Never Reveal Your Hourly Rate

Marketing firms do this all the time. Most of them don’t put it front and center, instead describing what they’ll do for a client and then giving them a price (e.g., $140,000). But then the hourly rate will sneak into the small print when they talk about what will happen during scope creep: “After seeking your prior approval, we will bill additional work beyond the scope of this estimate at $xxx per hour.”

Here’s why you don’t want to talk about your hourly rate:

  1. It’s too easy to compare with other firms, and those comparisons are not helpful. Your hourly rate has nothing to do with how long it takes and so they don’t really know what the final cost will be if they just know the hourly rate. Firms talk about hourly rates far more often than they publish project prices, so this is a real concern, and it makes comparison easy and misleading.
  2. Publishing your hourly rate is a tacit acknowledgment that you’re going to faithfully work for 60 minutes every time you charge them for an hour, and that’s a nonsense pledge made by rookies.
  3. Sticking to hourly rates locks you out of value pricing. Here’s an example from your own pay practices. You pay your lower value employees on an hourly basis because they don’t bring as much value to the enterprise. You expect activity out of them and it’s measured with a second hand. Your more valued employees earn a salary and you pay them to get a certain job done, and you don’t (or shouldn’t) care how long it takes to do it. If they are really good, how do they react to that greater efficiency? Do they work less or do they provide more value? You get the idea.

Hourly rates are like the tether on a hot air balloon. It keeps the ship where you want it and helps you work on it and find it in the morning. But you’re never going to soar until you cast off that bond and leave them behind. Here’s what I mean:

  1. Use hourly rates to get your basic pricing figured out. By that I mean start with a basic framework for hourly rates and then make the assumption that it takes you about as long as everyone else to get work done. An undifferentiated firm usually starts at $120–160/hour, and a differentiated one uses $160–200/hour.
  2. Track every hour spent on sample jobs and make sure you’re getting paid for your time. The definition of billable time is very simple: “would I stop doing this if the client went away.”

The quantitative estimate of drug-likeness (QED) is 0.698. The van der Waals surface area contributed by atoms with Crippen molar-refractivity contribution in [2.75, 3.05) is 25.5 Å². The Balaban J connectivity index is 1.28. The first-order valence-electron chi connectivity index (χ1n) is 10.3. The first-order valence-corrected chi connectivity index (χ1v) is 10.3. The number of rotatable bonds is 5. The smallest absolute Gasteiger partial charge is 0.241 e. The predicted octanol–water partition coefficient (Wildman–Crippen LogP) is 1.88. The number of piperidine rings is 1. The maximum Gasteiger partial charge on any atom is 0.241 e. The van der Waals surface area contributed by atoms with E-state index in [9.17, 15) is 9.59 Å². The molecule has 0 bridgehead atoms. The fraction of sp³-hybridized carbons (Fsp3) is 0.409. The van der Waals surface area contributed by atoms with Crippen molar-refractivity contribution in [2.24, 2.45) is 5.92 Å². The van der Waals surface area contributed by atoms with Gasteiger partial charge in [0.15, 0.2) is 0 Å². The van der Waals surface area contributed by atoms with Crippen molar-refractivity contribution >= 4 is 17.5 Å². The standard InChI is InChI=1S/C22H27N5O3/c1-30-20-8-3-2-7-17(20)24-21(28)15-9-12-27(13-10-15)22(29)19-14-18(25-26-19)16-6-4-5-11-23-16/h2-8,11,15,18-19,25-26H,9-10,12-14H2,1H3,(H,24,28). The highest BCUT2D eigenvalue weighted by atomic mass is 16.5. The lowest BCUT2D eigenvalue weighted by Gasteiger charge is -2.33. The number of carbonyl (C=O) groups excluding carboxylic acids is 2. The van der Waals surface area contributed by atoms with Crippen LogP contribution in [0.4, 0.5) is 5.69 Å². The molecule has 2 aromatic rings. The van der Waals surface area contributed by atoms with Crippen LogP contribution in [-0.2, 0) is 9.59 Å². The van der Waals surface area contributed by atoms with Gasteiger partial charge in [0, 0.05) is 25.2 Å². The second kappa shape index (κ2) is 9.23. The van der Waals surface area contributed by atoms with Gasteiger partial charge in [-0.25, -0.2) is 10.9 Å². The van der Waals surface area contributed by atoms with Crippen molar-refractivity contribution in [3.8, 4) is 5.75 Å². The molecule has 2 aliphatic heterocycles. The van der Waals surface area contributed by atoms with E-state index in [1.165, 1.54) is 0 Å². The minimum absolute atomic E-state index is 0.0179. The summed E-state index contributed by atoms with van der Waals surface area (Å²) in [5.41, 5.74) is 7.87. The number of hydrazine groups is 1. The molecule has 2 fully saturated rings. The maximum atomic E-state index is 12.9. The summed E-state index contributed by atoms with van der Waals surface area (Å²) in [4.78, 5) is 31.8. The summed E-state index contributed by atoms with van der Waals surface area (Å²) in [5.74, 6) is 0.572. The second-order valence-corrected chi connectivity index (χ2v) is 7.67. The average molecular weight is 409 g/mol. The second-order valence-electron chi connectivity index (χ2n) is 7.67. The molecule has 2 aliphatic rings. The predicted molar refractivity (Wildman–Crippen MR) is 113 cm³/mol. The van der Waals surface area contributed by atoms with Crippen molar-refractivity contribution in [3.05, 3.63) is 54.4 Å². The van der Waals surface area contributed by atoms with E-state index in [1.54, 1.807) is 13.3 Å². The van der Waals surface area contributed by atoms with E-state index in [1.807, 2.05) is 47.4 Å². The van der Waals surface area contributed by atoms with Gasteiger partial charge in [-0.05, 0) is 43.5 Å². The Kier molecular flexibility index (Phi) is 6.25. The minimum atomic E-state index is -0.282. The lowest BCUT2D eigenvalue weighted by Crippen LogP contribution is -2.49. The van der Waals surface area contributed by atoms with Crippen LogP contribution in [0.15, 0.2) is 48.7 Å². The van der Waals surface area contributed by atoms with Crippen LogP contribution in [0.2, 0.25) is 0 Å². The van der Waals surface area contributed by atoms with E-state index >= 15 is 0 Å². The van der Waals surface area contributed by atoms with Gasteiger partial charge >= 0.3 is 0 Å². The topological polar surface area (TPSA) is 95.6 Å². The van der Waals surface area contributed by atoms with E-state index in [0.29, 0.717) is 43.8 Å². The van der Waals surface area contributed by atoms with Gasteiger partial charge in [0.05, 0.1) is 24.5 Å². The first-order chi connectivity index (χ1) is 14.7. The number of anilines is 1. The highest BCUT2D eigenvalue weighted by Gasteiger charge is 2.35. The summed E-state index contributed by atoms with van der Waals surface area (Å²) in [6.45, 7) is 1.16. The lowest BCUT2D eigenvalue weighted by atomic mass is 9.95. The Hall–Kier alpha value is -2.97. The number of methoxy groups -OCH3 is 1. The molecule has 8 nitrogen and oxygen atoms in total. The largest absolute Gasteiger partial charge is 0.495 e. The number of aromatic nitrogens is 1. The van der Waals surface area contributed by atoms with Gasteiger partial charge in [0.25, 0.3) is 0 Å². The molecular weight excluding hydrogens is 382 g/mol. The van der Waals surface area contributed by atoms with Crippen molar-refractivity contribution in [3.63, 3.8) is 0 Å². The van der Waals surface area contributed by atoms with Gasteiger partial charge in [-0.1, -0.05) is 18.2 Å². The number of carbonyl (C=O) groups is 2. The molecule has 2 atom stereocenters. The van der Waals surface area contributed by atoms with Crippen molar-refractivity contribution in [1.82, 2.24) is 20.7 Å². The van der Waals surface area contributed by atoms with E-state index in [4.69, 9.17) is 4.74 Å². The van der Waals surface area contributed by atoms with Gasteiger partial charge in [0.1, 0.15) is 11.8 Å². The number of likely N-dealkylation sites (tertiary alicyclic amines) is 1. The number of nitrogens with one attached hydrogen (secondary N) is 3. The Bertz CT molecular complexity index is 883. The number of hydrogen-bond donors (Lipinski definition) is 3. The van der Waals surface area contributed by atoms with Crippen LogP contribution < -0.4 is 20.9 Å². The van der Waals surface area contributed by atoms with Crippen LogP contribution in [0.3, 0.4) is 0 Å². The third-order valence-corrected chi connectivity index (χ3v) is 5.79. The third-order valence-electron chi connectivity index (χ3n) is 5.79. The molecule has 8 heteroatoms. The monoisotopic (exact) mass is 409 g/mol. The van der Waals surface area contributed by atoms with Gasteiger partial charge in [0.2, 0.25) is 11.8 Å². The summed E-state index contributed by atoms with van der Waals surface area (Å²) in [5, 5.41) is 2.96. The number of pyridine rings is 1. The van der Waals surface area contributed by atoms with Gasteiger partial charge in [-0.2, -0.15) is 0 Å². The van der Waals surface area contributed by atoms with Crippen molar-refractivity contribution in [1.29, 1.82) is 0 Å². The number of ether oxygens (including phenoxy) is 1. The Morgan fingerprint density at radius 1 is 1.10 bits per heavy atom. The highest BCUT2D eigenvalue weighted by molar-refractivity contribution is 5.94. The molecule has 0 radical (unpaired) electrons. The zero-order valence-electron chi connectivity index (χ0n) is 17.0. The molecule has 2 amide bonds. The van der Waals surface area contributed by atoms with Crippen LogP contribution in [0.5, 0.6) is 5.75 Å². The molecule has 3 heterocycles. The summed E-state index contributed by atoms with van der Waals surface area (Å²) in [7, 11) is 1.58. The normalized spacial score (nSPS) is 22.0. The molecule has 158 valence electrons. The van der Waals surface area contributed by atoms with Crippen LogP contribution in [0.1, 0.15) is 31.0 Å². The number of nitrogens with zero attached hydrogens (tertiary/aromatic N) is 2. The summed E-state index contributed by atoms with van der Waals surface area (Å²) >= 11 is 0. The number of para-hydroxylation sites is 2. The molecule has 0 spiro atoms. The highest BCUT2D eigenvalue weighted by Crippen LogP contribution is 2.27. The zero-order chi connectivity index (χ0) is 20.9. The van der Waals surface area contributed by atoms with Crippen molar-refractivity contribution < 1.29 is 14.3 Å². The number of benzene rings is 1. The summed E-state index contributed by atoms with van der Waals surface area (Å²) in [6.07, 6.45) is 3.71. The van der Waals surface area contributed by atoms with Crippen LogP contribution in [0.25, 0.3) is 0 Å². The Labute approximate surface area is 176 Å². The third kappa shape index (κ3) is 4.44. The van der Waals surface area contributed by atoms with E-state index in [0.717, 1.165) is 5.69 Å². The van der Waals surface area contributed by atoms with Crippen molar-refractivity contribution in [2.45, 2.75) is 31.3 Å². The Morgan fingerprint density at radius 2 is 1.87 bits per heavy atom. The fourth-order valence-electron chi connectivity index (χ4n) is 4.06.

3. You cannot talk about value pricing until you are getting paid for all of your time. Value pricing is what happens beyond getting paid for your time, and talking about it before that is just insecurity and resentment. It comes from not understanding your business and blaming your clients for your positioning.
  4. Package your services around a deep or wide expertise that is not easily replaceable in the marketplace. To begin, add 20% to the normal calculation, and keep adding in 20% increments until you’re charging double what you would charge if you were just tracking your time. Take note that only 15% of firms can do this because only 15% of firms have a deep, irreplaceable expertise. How will you know if you’re prices are too high? Folks will quit hiring you.

But the typical reason why you don’t get hired is because your positioning isn’t differentiating and because you aren’t disciplined enough to articulate a point of view that attracts the right opportunity. Don’t think the problem is your pricing, because it almost never is.

So instead of saying that you’ll go hourly when scope is breached, just say that you’ll get them a fresh quote that accounts for the additional work. And if you’re charging enough at the outset, scope is seldom an issue.

Here are some additional treatments of this topic:

  • Secret Tradecraft of Elite Advisors

    Secret Tradecraft of Elite Advisors

    Covert Techniques For A Remarkable Practice

    Buy Now